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Grumman OV-1 Mohawk Experiences


Grumman OV-1 Mohawk in Vietnam

The Grumman OV-1 Mohawk, which first flew in 1959, was designed as a two-seat battlefield surveillance aircraft for the Army. The Mohawk appeared in Vietnam as early as the summer of 1962, when six OV-1As from the 23rd Special Warfare Aviation Detachment arrived to support ARVN forces. They performed railroad surveillance, convoy observation, artillery adjustment and night illumination as well as general visual and photographic reconnaissance missions, and produced a wealth of intelligence information. Hundreds of structures, most of them camouflaged, were detected in Viet Cong base areas, and with the detailed familiarity of the crews with the local areas and activities it was easier to identify insurgents amongst the populace.

As the Vietnam war progressed, a number of aviation companies were sent to Vietnam to fly three variants of Mohawk, the OV-1A, 8 and C. The OV-1A was fitted with a belly camera capable of vertical or oblique coverage and obtained aerial views of small targets such as fortifications, road junctions and hamlets - the kind of detail needed by ground commanders. They were also armed with machine guns, officially for self-defence. Later, 2.75-inch smoke and high-explosive rockets would also be carried, much to the annoyance of the Air Force who considered armed aircraft to be their ballpark and objected to others playing in it.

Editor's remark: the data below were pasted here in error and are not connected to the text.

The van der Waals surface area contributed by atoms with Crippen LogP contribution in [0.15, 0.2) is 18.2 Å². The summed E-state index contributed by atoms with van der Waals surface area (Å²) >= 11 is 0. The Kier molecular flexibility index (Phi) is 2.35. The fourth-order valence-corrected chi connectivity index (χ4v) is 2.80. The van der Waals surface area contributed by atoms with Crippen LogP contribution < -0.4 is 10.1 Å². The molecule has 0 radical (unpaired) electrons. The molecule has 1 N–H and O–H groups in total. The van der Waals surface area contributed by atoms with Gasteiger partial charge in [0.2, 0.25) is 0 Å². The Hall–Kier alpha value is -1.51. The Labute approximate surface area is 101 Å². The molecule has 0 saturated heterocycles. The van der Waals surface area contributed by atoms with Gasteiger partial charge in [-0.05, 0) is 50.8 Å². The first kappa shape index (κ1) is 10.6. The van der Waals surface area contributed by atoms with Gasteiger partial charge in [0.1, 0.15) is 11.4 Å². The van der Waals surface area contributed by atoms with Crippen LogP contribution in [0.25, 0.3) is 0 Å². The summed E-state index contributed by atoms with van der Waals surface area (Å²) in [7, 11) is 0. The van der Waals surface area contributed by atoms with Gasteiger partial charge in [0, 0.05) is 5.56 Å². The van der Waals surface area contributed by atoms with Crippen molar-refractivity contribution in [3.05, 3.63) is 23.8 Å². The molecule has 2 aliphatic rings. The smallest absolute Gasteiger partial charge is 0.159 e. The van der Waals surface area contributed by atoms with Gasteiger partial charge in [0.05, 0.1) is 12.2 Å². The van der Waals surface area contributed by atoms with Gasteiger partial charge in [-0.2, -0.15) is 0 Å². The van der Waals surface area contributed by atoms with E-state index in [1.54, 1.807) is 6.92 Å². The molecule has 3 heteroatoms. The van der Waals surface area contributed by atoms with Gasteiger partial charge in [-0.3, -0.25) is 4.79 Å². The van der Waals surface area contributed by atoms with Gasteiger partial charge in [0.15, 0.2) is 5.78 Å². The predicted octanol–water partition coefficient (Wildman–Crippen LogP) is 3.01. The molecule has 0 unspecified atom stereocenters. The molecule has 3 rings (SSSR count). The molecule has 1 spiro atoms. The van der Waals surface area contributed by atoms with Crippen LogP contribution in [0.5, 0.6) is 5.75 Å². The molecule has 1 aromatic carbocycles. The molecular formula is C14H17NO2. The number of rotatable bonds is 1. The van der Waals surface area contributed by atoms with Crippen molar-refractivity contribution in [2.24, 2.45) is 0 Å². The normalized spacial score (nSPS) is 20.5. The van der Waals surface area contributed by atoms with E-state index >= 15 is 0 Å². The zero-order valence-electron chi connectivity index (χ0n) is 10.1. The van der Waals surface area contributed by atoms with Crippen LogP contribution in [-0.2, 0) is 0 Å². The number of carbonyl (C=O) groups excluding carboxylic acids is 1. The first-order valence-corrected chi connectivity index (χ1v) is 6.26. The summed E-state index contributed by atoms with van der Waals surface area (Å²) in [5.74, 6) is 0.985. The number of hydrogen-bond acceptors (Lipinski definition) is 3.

The OV-1B carried side-looking airborne radar. The antenna was housed in a long pod beneath the forward part of the fuselage. This model could fly over South Vietnam, but still carry out stand-off night-time surveillance of waterways and roads in Cambodia or Southern Laos. The SLAR equipment could scan either or both sides of the aircraft and fashion a near-real-time radar map that could be reproduced photographically and studied while the aircraft was in flight.

The OV-1C was different from the A and B models and carried infra-red detection equipment and a forward-aimed panoramic camera, as well as the same belly camera used in the A models. As the enemy relied heavily on the cover of darkness to move men and supplies around the countryside, this model was particularly useful. Eventually a D model would be produced, allowing either SLAR or IR gear to be installed in a single airframe.

Both the B and C models had huge 150-gallon fuel tanks under each wing. Furthermore, the B model had a large cigar-shaped radar pod slung under the fuselage. Its protrusion forward of the nose of the aircraft provided the illusion that the B model was a male Mohawk.


OV-1A Mohawk



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